# How to say whether an element is more electronegative?

In summary, the conversation discusses the factors that contribute to the electronegativity of phosphorous and nitrogen. The book mentions that nitrogen is more electronegative due to its smaller size, but the speaker questions if phosphorous, with a higher valency, should be more electronegative. The conversation also brings up the role of valency and shell numbers in determining electronegativity. However, it is noted that electronegativity is a vague concept and can be difficult to apply in detail.
Amoung phosphorous and nitrogen which one is more electronegative? My book says it is nitrogen because it is small in size but shouldn't it be phosphorous since it has higher valency than nitrogen?
When we compare two elements based on their electronegativity, should we not look at it's valencies? If not what is the criteria to be used?

Both N and P have 5 electrons in the outer shell, so the deciding factor is size.

BvU said:
Both N and P have 5 electrons in the outer shell, so the deciding factor is size.
I just found out another factor too.N has 2 shells while P has 3 shells.Now it is known that as we go down a group electronegativity decreases.Hence N should be more electronegative since it is place before phosphorous in 5th group depending on their shells.

Yes, there is some correlation between effective size and number of shells ...

Electronegativity - while sometimes quite useful - is a rather handwavy concept, poorly defined (many definitions, sometimes giving contradicting predictions). As with every poorly defined concept it becomes hard to apply/explain/use when you get into details.

- Doc, it hurts when I do that.
- Don't.

That how I approach this kind of problems

BvU
Borek is right: look further down in these tables -- P, As, Sb, Bi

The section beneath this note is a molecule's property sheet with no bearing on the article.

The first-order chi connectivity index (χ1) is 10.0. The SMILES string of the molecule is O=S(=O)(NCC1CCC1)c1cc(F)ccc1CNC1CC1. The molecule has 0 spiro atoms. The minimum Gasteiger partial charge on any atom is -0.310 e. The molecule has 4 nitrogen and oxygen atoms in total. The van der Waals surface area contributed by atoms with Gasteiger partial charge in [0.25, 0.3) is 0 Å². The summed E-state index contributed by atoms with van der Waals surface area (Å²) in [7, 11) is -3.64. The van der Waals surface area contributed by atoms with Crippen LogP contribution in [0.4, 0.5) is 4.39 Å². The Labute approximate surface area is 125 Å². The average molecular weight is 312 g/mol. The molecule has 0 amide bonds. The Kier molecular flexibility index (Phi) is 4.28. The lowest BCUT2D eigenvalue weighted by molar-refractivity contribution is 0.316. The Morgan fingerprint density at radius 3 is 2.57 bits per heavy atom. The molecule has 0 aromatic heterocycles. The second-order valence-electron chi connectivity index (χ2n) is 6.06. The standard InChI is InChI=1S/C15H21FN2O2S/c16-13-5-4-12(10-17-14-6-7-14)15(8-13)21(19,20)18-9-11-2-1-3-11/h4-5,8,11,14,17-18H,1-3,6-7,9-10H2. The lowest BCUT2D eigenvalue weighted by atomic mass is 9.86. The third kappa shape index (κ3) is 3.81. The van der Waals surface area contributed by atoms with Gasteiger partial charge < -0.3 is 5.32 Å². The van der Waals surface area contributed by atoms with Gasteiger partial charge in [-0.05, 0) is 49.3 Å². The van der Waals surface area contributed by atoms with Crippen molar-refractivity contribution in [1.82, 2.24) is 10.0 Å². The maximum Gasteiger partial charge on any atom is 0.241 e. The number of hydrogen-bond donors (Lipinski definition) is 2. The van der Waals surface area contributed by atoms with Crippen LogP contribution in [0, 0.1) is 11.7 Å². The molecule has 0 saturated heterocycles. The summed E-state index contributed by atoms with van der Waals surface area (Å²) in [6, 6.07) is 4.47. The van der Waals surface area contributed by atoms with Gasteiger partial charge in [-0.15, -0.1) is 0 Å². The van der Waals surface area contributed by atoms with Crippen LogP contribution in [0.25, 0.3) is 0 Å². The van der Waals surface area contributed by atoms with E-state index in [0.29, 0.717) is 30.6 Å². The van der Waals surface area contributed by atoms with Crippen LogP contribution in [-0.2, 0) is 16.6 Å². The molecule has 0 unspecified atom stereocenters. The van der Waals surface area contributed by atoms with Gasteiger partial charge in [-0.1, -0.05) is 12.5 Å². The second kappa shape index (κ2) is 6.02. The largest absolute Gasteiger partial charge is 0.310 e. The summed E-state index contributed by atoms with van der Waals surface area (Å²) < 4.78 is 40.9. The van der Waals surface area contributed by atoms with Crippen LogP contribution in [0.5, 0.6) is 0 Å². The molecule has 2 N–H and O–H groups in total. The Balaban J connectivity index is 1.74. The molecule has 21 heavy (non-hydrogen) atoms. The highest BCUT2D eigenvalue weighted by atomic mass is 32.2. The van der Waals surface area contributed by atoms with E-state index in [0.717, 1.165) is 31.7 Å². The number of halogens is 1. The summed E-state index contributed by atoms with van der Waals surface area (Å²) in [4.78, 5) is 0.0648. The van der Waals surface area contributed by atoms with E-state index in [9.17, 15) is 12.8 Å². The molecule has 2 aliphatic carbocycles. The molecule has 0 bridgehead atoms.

Nitrogen is smaller, and so has higher charge density. Also the nucleus is less shielded so electrons will feel a greater pull, which explains it's higher electronegativity.

## 1. What is electronegativity?

Electronegativity is a measure of an atom's ability to attract electrons towards itself when it is bonded to another atom.

## 2. How is electronegativity determined?

Electronegativity is determined through a variety of methods, including experimental measurements and calculations based on atomic properties such as ionization energy and electron affinity.

## 3. Which elements are the most electronegative?

The most electronegative elements are located towards the top right corner of the periodic table, including fluorine, oxygen, and nitrogen.

## 4. How does electronegativity affect chemical bonding?

Electronegativity plays a crucial role in determining the type of chemical bond formed between two atoms. If the electronegativity difference between two atoms is large, an ionic bond is formed, while a smaller difference results in a covalent bond.

## 5. Can electronegativity change for an element?

Yes, electronegativity can change for an element depending on its chemical environment. For example, electronegativity increases as you move towards the top right of the periodic table, but may also vary within a group due to different atomic sizes and shielding effects.

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